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Electronic health records can cause medical errors


Posted on behalf of Michael D'Amico of D'Amico & Pettinicchi, LLC on Sep 10, 2013 in Doctor Errors

Many health care providers in Connecticut and across the country have embraced technology and adopted electronic systems for their records. While electronic health records often increase efficiency and accuracy in health care, they can still lead to errors when caring for patients. A recent study released by the Pennsylvania Patient Safety Authority illuminated one possible issue with these systems.

The authority released an advisory after it investigated over 300 events caused by using default settings in health records. Default settings are used to help add efficiency and standardization to the information systems used by hospitals. An example of default values can be seen in a situation in which a healthy patient who has just had surgery may be prescribed a certain pain medication, dose and delivery type that has been preset by the hospital for use after the specific surgery they just had. If not used correctly, these defaults can cause harm to patients.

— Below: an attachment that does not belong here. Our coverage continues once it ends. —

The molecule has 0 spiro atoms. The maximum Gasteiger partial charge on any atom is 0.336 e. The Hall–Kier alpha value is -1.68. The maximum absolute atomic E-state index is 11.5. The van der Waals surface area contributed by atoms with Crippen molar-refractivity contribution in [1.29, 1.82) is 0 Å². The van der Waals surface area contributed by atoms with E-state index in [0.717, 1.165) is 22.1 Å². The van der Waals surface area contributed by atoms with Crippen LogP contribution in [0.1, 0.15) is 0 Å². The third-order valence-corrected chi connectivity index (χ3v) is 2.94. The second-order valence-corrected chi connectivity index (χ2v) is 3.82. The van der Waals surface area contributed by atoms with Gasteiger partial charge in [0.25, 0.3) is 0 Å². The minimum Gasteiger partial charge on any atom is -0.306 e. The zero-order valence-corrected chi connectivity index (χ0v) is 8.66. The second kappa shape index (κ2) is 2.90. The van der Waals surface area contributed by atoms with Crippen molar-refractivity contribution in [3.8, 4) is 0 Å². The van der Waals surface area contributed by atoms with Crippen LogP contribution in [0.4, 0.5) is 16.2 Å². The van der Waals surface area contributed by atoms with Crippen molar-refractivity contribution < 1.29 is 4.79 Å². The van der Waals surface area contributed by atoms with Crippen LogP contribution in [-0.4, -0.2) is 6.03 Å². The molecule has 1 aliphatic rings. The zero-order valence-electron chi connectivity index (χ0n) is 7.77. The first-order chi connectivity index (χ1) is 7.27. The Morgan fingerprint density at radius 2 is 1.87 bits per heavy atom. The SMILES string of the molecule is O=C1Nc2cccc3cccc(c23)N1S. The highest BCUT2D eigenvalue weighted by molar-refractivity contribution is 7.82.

Giving the wrong dose of the medication or giving the medication to the patient at the wrong time are common errors that occur due to default settings. A spokesperson for the authority said that not all of the 300 or so events caused harm to the patients; in some cases, there was only the potential for harm, and in others, patients may have stayed in the hospital longer because of the error.

The spokesperson also said that the report was meant to help health care providers avoid similar mistakes in the future. The story doesn't say if any patients were seriously injured as a result of these mistakes. However, any patients who have been injured due to the use of default values or other types of doctor errors may be eligible for compensation. A personal injury lawyer could potentially investigate a hospital's records in order to build a strong claim.

Source: LVB, "Study shows electronic health records can lead to errors", Stacy Wescoe, September 05, 2013